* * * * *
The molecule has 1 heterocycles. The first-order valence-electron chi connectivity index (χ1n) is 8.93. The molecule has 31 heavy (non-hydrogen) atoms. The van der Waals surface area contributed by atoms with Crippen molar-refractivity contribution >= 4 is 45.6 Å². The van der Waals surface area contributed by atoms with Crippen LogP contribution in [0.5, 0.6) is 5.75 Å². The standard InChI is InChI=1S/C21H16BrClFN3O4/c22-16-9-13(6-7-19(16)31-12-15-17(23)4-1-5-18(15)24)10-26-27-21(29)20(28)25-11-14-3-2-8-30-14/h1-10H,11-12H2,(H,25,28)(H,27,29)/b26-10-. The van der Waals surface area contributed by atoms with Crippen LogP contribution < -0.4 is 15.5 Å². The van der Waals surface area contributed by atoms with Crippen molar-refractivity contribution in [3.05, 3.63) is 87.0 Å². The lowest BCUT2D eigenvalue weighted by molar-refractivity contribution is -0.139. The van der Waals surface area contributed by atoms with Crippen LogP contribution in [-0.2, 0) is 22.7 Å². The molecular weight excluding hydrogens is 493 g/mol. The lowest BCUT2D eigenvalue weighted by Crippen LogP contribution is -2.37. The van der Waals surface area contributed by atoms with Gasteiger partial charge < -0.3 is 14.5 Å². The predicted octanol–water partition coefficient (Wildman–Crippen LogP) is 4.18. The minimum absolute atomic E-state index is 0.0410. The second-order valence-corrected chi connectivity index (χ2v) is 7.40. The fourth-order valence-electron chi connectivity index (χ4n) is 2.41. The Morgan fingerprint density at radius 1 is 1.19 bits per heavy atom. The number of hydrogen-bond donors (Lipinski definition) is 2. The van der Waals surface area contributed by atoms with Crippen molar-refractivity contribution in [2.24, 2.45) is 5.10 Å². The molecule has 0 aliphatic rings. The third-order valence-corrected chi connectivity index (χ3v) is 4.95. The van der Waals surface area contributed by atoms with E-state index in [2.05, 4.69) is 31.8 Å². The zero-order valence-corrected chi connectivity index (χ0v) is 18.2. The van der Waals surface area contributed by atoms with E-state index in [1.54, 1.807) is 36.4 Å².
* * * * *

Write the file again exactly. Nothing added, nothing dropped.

The molecule has 1 heterocycles. The first-order valence-electron chi connectivity index (χ1n) is 8.93. The molecule has 31 heavy (non-hydrogen) atoms. The van der Waals surface area contributed by atoms with Crippen molar-refractivity contribution >= 4 is 45.6 Å². The van der Waals surface area contributed by atoms with Crippen LogP contribution in [0.5, 0.6) is 5.75 Å². The standard InChI is InChI=1S/C21H16BrClFN3O4/c22-16-9-13(6-7-19(16)31-12-15-17(23)4-1-5-18(15)24)10-26-27-21(29)20(28)25-11-14-3-2-8-30-14/h1-10H,11-12H2,(H,25,28)(H,27,29)/b26-10-. The van der Waals surface area contributed by atoms with Crippen LogP contribution < -0.4 is 15.5 Å². The van der Waals surface area contributed by atoms with Crippen molar-refractivity contribution in [3.05, 3.63) is 87.0 Å². The lowest BCUT2D eigenvalue weighted by molar-refractivity contribution is -0.139. The van der Waals surface area contributed by atoms with Crippen LogP contribution in [-0.2, 0) is 22.7 Å². The molecular weight excluding hydrogens is 493 g/mol. The lowest BCUT2D eigenvalue weighted by Crippen LogP contribution is -2.37. The van der Waals surface area contributed by atoms with Gasteiger partial charge < -0.3 is 14.5 Å². The predicted octanol–water partition coefficient (Wildman–Crippen LogP) is 4.18. The minimum absolute atomic E-state index is 0.0410. The second-order valence-corrected chi connectivity index (χ2v) is 7.40. The fourth-order valence-electron chi connectivity index (χ4n) is 2.41. The Morgan fingerprint density at radius 1 is 1.19 bits per heavy atom. The number of hydrogen-bond donors (Lipinski definition) is 2. The van der Waals surface area contributed by atoms with Crippen molar-refractivity contribution in [2.24, 2.45) is 5.10 Å². The molecule has 0 aliphatic rings. The third-order valence-corrected chi connectivity index (χ3v) is 4.95. The van der Waals surface area contributed by atoms with E-state index in [2.05, 4.69) is 31.8 Å². The zero-order valence-corrected chi connectivity index (χ0v) is 18.2. The van der Waals surface area contributed by atoms with E-state index in [1.54, 1.807) is 36.4 Å².